==4402==    by 0x7C34BC5: cling::IncrementalParser::commitTransaction(llvm::PointerIntPair<cling::Transaction*, 2u, cling::IncrementalParser::EParseResult, llvm::PointerLikeTypeTraits<cling::Transaction*>, llvm::PointerIntPairInfo<cling::Transaction*, 2u, llvm::PointerLikeTypeTraits<cling::Transaction*> > >&) (in /opt/root6/lib/
==4402==    by 0x7C37A55: cling::IncrementalParser::Compile(llvm::StringRef, cling::CompilationOptions const&) (in /opt/root6/lib/
==4402==    by 0x7BE72BD: cling::Interpreter::EvaluateInternal(std::__cxx11::basic_string<char, std::char_traits<char>, std::allocator<char> > const&, cling::CompilationOptions, cling::Value*, cling::Transaction**, unsigned long) (in /opt/root6/lib/
==4402==    by 0x7BE766F: cling::Interpreter::process(std::__cxx11::basic_string<char, std::char_traits<char>, std::allocator<char> > const&, cling::Value*, cling::Transaction**) (in /opt/root6/lib/
==4402==    by 0x7C707ED: cling::MetaProcessor::process(char const*, cling::Interpreter::CompilationResult&, cling::Value*) (in /opt/root6/lib/
==4402==    by 0x7B7AE45: HandleInterpreterException(cling::MetaProcessor*, char const*, cling::Interpreter::CompilationResult&, cling::Value*) (TCling.cxx:1874)
==4402==    by 0x7B8BCF9: TCling::ProcessLine(char const*, TInterpreter::EErrorCode*) (TCling.cxx:2040)
==4402==    by 0x5265CA5: TApplication::ProcessLine(char const*, bool, int*) (TApplication.cxx:1005)
==4402==    by 0x51B0630: TROOT::ProcessLine(char const*, int*) (TROOT.cxx:2178)
==4402==    by 0x52763BC: TTimer::Notify() (TTimer.cxx:148)


This is indeed memory hoarding. When interpreting the line “;”, cling compiles and links in memory this code and we do not yet purge from memory the code segment that are not longer needed. What I mean is that if the code was a version of “int some_unique_variable_name = 3;” for “int some_unique_function_name() { … }” we have to keep the compiled version of this code around for ever while in your case (real no-op) and many case where the code is ‘r learly’ one-time use (like “var = 3;”), we should be able to free the memory once the underlying code has been executed. However, we have not had the resources to actually had this enhancement (which, if not done right, could trade-off memory-growth for incorrect behavior).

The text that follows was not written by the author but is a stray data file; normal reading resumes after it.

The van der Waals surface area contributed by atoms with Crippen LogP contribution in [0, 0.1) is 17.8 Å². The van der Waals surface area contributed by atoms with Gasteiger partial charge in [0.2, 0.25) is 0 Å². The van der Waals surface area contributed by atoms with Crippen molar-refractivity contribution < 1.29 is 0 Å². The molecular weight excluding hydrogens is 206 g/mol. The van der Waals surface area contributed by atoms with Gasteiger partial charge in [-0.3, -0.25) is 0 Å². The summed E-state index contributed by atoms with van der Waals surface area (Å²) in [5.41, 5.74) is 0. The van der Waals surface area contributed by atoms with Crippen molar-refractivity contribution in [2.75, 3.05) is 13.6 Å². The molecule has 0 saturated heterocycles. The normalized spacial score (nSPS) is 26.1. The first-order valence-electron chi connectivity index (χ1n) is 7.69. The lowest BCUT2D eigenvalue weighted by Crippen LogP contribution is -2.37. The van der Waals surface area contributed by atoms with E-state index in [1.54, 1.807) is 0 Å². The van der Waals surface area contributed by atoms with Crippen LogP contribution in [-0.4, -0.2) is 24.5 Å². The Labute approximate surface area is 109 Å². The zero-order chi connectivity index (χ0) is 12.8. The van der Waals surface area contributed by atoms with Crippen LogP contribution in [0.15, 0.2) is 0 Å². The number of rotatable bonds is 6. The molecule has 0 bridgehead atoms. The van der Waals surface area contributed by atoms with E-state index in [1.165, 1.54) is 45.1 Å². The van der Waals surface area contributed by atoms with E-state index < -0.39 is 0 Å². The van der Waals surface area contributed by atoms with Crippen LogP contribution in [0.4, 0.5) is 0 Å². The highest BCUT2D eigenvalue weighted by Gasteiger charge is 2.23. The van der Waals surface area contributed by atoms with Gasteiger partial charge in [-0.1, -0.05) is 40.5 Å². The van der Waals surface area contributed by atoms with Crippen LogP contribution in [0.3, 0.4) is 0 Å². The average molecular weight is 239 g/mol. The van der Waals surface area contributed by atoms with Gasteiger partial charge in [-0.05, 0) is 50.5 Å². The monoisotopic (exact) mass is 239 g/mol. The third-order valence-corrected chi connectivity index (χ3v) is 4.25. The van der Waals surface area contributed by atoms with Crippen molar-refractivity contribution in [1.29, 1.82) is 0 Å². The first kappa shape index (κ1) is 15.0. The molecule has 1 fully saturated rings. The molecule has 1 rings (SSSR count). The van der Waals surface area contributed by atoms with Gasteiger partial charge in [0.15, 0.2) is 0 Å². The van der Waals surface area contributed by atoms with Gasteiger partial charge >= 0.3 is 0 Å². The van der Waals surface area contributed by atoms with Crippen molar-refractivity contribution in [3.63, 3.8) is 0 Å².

Thanks for your patience.

Thank you for the explanation, and I can see how that would be a difficult problem to solve. In the case of TTimers, is it possible to reuse the same compiled code, since it will be the same for each execution of the TTimer?

My use-case is a GUI that periodically updates to display diagnostics, using a TTimer. Ideally, I would like this program to run continuously for several days, so the diagnostics can always be visible. With the memory hoarding as it is, the gui must be restarted every hour or two.

You are right. The Timer could (actually should) reuse the same compile code. I’ll take a look.


Wait, never mind, the TTimer’s compiled code might be different based on the environment present in the interpreter with each run.

// func_int.C
int func(int) { return 1; }
// func_bool.C
int func(bool) { return 1000000; }
// In root interpreter
root [0] int i = 0;
root [1] .L func_int.C
root [2] TTimer* t = new TTimer("i += func(true);",100);
root [3] t->Start()
root [4] i
(int) 10
root [5] i
(int) 21
root [6] i
(int) 46
root [7] .L func_bool.C
root [8] i
(int) 11000089
root [9] i
(int) 20000089
root [10] i
(int) 32000089
root [11]

Once the better overload is present, then the TTimer switches to using it, because it recompiles each time the command is run. So, it looks like a partial fix for TTimers has the potential to break existing code.

Has there been any progress on avoiding the memory hoarding? After measuring, my program’s memory usage is increasing by about 1.5 megabytes every second, which isn’t sustainable for more than short periods. I have tried to refactor my program to avoid the use of TTimer, but it wasn’t possible to do so.

One idea: try to use this alternative

timer->Connect("Timeout()", "myObjectClassName", myObject, "TimerDone()");

And check if the hoarding is avoided with this strategy.

Thank you very much, that method does avoid the memory leak.

Once the memory issue is solved, I’d like to switch back to the previous version. As it is, this requires an instance of a dummy class, complete with root dictionary, in order to call a simple function.